Netduino Powered True Random Number Generator (TRNG)

In software development, most often when we want to generate a random number we have to generate a Pseudo-random Number. However, there are times when you need a true random number, weather for cryptographic purposes or for lotteries. To generate true random numbers you need a True Random Number Generator (TRNG), which must be a piece of hardware. There are several on the market which use a variety of methods to generate their randomness. I used the circuit developed by Rob Seward, which uses avalanche noise between the two transistors… I’ll let Rob Seward explain it in his own words.

The two transistors with their bases touching create “avalanche noise in a reverse-biased PN junction.” This noise is amplified by the third transistor and sent across a voltage divider to Arduino. On the oscilloscope, the signal looks very fuzzy. In software, that randomness is converted into a stream of 1s and 0s.

Since I love my Netduino, and I love building cool stuff, I decided to build one of these for my Netduino.

 

The code for it is fairly straight forward

using System;
using System.Threading;
using Microsoft.SPOT;
using Microsoft.SPOT.Hardware;
using SecretLabs.NETMF.Hardware;
using SecretLabs.NETMF.Hardware.Netduino;

namespace TRNG
{
public class Program
{
#region configuration
//Configuration
//8 Bits gives you an int output of 0-255
//16 bits gives you an int output of 0-65535
//32 bit gives you a stackoverflow. :)
private static int bits = 8;
//End Configuration
#endregion

#region ports
private static OutputPort led = new OutputPort(Pins.ONBOARD_LED, false);
private static AnalogInput in_port = new AnalogInput(Pins.GPIO_PIN_A0);
private static OutputPort _0led = new OutputPort(Pins.GPIO_PIN_D0, false);
private static OutputPort _1led = new OutputPort(Pins.GPIO_PIN_D1, false);
#endregion

#region bias removal stuff
private static int previous;
private static int flip_flop = 0;
#endregion

private static int calibration_value = 0;
private static string byt = "";

private static void Loop()
{
int d = in_port.Read();

if (d > calibration_value)
{
ExclusiveOr(1);
//byt = byt + "1";
_0led.Write(true);
Thread.Sleep(30);
_0led.Write(false);
}
else
{
ExclusiveOr(0);
//byt = byt + "0";
_1led.Write(true);
Thread.Sleep(30);
_1led.Write(false);
}

if (byt.Length == bits)
{
Output();
}
}
private static void Calibrate()
{
DateTime start = DateTime.Now;
TimeSpan ts = DateTime.Now - start;
int count = 0;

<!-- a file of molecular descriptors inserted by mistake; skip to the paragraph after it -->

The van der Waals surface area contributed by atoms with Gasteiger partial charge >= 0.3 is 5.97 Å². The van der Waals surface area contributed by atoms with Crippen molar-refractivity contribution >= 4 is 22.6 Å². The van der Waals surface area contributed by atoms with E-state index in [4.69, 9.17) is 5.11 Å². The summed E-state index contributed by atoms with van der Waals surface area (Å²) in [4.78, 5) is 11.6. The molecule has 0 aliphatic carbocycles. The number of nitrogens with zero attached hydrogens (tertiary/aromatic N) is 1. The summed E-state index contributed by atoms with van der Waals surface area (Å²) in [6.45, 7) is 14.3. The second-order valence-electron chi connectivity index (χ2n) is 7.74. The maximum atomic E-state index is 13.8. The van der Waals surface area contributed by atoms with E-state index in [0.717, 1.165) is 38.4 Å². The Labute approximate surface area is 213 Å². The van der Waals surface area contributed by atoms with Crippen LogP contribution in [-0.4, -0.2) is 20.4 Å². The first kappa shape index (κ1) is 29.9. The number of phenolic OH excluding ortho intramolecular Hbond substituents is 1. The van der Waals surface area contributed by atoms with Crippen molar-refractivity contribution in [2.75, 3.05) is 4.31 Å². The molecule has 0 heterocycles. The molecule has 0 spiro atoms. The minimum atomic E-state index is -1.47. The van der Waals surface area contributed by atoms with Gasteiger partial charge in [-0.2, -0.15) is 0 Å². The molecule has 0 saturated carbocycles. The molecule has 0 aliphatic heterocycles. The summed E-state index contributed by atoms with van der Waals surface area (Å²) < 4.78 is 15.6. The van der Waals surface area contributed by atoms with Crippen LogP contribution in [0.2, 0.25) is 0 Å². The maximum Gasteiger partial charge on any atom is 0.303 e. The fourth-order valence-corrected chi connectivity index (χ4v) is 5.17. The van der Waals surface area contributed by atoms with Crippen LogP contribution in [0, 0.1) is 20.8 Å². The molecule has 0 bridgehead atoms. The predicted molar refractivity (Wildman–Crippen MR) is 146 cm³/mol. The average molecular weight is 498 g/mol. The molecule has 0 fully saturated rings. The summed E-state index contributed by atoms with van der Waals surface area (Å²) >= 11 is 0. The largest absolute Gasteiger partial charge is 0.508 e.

int total = 0;
//Making this a bit lager may, or may not, provide better results.
while (count < 10000)
{
total += in_port.Read();
count++;
//ts = DateTime.Now - start;
}
calibration_value = total / count;
BlinkLed();
return;
}
private static void vonNeumann(int input)
{
if (input != previous)
{
byt = byt + input.ToString();
previous = (in_port.Read() > calibration_value) ? 0 : 1;
}
}
private static void ExclusiveOr(int input)
{
flip_flop = (flip_flop == 1) ? 0 : 1;
byt = byt + (flip_flop ^ input).ToString();
}
private static void BlinkLed()
{
led.Write(true);
Thread.Sleep(30);
led.Write(false);
}

public static void Main()
{
Calibrate();
//setup Von Neumann
previous = (in_port.Read() > calibration_value) ? 1 : 0;
Debug.Print("Loop");
while(true)
Loop();
}
private static void Output()
{
//Dont have an LCD to output to yet...
Debug.Print(byt + " = " + ParseBinary(byt).ToString());
byt = "";
}
public static long ParseBinary(string input)
{
//Thanks to Jon Skeet for this one http://stackoverflow.com/questions/4281649/convert-binary-to-int-without-convert-toint32/4282972#4282972

// Count up instead of down - it doesn't matter which way you do it
long output = 0;
for (int i = 0; i < input.Length; i++)
{
if (input[i] == '1')
{
output |= 1 << (input.Length - i - 1);
}
}
return output;
}
}
}

The first thing we do is to calibrate the device, because as the device ages the output can drift a bit. We read the values from the ADC 10,000 times and average the readings, which gives us our middle point, anytime we read a value higher than this, we will make it a 1, and when we read lower it is a 0.  We can use this to create either numbers or letters, since its simply a binary stream. It is a good idea to have some filtering of the output and I have implemented 2 methods to do that vonNeumann and ExclusiveOr. The vonNeumann provides the best results, however I find that in most cases I don’t need to use it. Your results will vary based on how noisy your environment is, I find that when I head out on the lake the numbers are far more stable then when I’m at home or even just in town. I could imagine that around large motors (such as those in factories) you will find more noise in your output.

The PCB that resulted from this design is available for purchase,I may make up a quick kit and make that available.

Leave a Reply

Your email address will not be published. Required fields are marked *